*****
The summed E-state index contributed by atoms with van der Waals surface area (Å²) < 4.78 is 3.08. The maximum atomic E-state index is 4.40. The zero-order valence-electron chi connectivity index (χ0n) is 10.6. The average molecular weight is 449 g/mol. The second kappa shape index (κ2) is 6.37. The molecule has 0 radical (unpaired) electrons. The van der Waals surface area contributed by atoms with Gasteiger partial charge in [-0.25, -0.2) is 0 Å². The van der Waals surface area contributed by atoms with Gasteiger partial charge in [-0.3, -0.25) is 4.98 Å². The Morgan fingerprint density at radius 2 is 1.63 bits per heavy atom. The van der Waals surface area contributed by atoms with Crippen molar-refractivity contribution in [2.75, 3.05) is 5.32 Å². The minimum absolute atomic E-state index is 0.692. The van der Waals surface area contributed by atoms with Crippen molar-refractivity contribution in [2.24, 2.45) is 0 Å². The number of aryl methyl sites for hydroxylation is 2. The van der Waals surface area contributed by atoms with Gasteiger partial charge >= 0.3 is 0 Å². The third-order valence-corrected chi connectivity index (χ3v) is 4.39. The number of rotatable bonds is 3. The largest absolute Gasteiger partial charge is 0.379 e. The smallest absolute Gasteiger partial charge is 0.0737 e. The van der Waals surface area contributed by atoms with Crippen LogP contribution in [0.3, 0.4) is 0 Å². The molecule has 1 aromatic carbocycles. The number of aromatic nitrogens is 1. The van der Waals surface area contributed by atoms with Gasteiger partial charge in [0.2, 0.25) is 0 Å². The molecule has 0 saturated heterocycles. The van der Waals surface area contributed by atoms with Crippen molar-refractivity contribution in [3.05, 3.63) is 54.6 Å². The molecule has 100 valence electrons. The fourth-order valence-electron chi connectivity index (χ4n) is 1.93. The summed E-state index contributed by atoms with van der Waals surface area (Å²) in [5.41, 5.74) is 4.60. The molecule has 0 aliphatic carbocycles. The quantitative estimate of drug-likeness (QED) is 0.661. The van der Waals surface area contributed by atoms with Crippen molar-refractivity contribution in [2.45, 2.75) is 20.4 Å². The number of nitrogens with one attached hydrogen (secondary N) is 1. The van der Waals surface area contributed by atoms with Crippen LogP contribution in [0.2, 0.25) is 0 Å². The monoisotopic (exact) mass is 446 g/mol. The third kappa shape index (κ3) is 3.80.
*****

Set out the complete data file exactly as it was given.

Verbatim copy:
The summed E-state index contributed by atoms with van der Waals surface area (Å²) < 4.78 is 3.08. The maximum atomic E-state index is 4.40. The zero-order valence-electron chi connectivity index (χ0n) is 10.6. The average molecular weight is 449 g/mol. The second kappa shape index (κ2) is 6.37. The molecule has 0 radical (unpaired) electrons. The van der Waals surface area contributed by atoms with Gasteiger partial charge in [-0.25, -0.2) is 0 Å². The van der Waals surface area contributed by atoms with Gasteiger partial charge in [-0.3, -0.25) is 4.98 Å². The Morgan fingerprint density at radius 2 is 1.63 bits per heavy atom. The van der Waals surface area contributed by atoms with Crippen molar-refractivity contribution in [2.75, 3.05) is 5.32 Å². The minimum absolute atomic E-state index is 0.692. The van der Waals surface area contributed by atoms with Crippen molar-refractivity contribution in [2.24, 2.45) is 0 Å². The number of aryl methyl sites for hydroxylation is 2. The van der Waals surface area contributed by atoms with Gasteiger partial charge >= 0.3 is 0 Å². The third-order valence-corrected chi connectivity index (χ3v) is 4.39. The number of rotatable bonds is 3. The largest absolute Gasteiger partial charge is 0.379 e. The smallest absolute Gasteiger partial charge is 0.0737 e. The van der Waals surface area contributed by atoms with Crippen LogP contribution in [0.3, 0.4) is 0 Å². The molecule has 1 aromatic carbocycles. The number of aromatic nitrogens is 1. The van der Waals surface area contributed by atoms with Gasteiger partial charge in [0.2, 0.25) is 0 Å². The molecule has 0 saturated heterocycles. The van der Waals surface area contributed by atoms with Crippen molar-refractivity contribution in [3.05, 3.63) is 54.6 Å². The molecule has 100 valence electrons. The fourth-order valence-electron chi connectivity index (χ4n) is 1.93. The summed E-state index contributed by atoms with van der Waals surface area (Å²) in [5.41, 5.74) is 4.60. The molecule has 0 aliphatic carbocycles. The quantitative estimate of drug-likeness (QED) is 0.661. The van der Waals surface area contributed by atoms with Crippen molar-refractivity contribution in [2.45, 2.75) is 20.4 Å². The number of nitrogens with one attached hydrogen (secondary N) is 1. The van der Waals surface area contributed by atoms with Crippen LogP contribution in [0.2, 0.25) is 0 Å². The monoisotopic (exact) mass is 446 g/mol. The third kappa shape index (κ3) is 3.80.